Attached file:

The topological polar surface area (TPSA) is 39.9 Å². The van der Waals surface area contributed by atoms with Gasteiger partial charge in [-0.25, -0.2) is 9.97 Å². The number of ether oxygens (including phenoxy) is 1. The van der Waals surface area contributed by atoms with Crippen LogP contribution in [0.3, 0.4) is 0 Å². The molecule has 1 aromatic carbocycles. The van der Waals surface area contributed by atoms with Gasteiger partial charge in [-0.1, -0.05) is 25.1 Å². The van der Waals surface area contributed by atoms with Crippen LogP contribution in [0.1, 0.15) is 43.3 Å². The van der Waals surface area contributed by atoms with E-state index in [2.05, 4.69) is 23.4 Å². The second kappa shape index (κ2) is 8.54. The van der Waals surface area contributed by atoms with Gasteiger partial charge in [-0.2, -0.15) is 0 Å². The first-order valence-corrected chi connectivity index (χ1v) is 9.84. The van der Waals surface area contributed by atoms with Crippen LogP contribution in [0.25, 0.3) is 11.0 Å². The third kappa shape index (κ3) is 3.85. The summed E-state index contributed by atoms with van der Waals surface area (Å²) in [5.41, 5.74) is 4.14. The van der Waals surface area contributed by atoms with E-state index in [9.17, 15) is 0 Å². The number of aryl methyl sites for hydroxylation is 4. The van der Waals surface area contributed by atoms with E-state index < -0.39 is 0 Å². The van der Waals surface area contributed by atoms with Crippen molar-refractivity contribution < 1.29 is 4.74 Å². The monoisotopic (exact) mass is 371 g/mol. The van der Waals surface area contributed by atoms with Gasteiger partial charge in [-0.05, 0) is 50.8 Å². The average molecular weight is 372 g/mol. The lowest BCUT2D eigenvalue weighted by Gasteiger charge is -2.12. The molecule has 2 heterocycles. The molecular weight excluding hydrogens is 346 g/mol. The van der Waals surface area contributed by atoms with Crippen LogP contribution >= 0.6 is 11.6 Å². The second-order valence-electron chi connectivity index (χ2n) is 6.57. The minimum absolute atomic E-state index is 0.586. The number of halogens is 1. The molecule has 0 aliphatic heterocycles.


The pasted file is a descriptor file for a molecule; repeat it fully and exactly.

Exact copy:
The topological polar surface area (TPSA) is 39.9 Å². The van der Waals surface area contributed by atoms with Gasteiger partial charge in [-0.25, -0.2) is 9.97 Å². The number of ether oxygens (including phenoxy) is 1. The van der Waals surface area contributed by atoms with Crippen LogP contribution in [0.3, 0.4) is 0 Å². The molecule has 1 aromatic carbocycles. The van der Waals surface area contributed by atoms with Gasteiger partial charge in [-0.1, -0.05) is 25.1 Å². The van der Waals surface area contributed by atoms with Crippen LogP contribution in [0.1, 0.15) is 43.3 Å². The van der Waals surface area contributed by atoms with E-state index in [2.05, 4.69) is 23.4 Å². The second kappa shape index (κ2) is 8.54. The van der Waals surface area contributed by atoms with Gasteiger partial charge in [-0.2, -0.15) is 0 Å². The first-order valence-corrected chi connectivity index (χ1v) is 9.84. The van der Waals surface area contributed by atoms with Crippen LogP contribution in [0.25, 0.3) is 11.0 Å². The third kappa shape index (κ3) is 3.85. The summed E-state index contributed by atoms with van der Waals surface area (Å²) in [5.41, 5.74) is 4.14. The van der Waals surface area contributed by atoms with E-state index in [9.17, 15) is 0 Å². The number of aryl methyl sites for hydroxylation is 4. The van der Waals surface area contributed by atoms with E-state index < -0.39 is 0 Å². The van der Waals surface area contributed by atoms with Crippen molar-refractivity contribution < 1.29 is 4.74 Å². The monoisotopic (exact) mass is 371 g/mol. The van der Waals surface area contributed by atoms with Gasteiger partial charge in [-0.05, 0) is 50.8 Å². The average molecular weight is 372 g/mol. The lowest BCUT2D eigenvalue weighted by Gasteiger charge is -2.12. The molecule has 2 heterocycles. The molecular weight excluding hydrogens is 346 g/mol. The van der Waals surface area contributed by atoms with Crippen LogP contribution >= 0.6 is 11.6 Å². The second-order valence-electron chi connectivity index (χ2n) is 6.57. The minimum absolute atomic E-state index is 0.586. The number of halogens is 1. The molecule has 0 aliphatic heterocycles.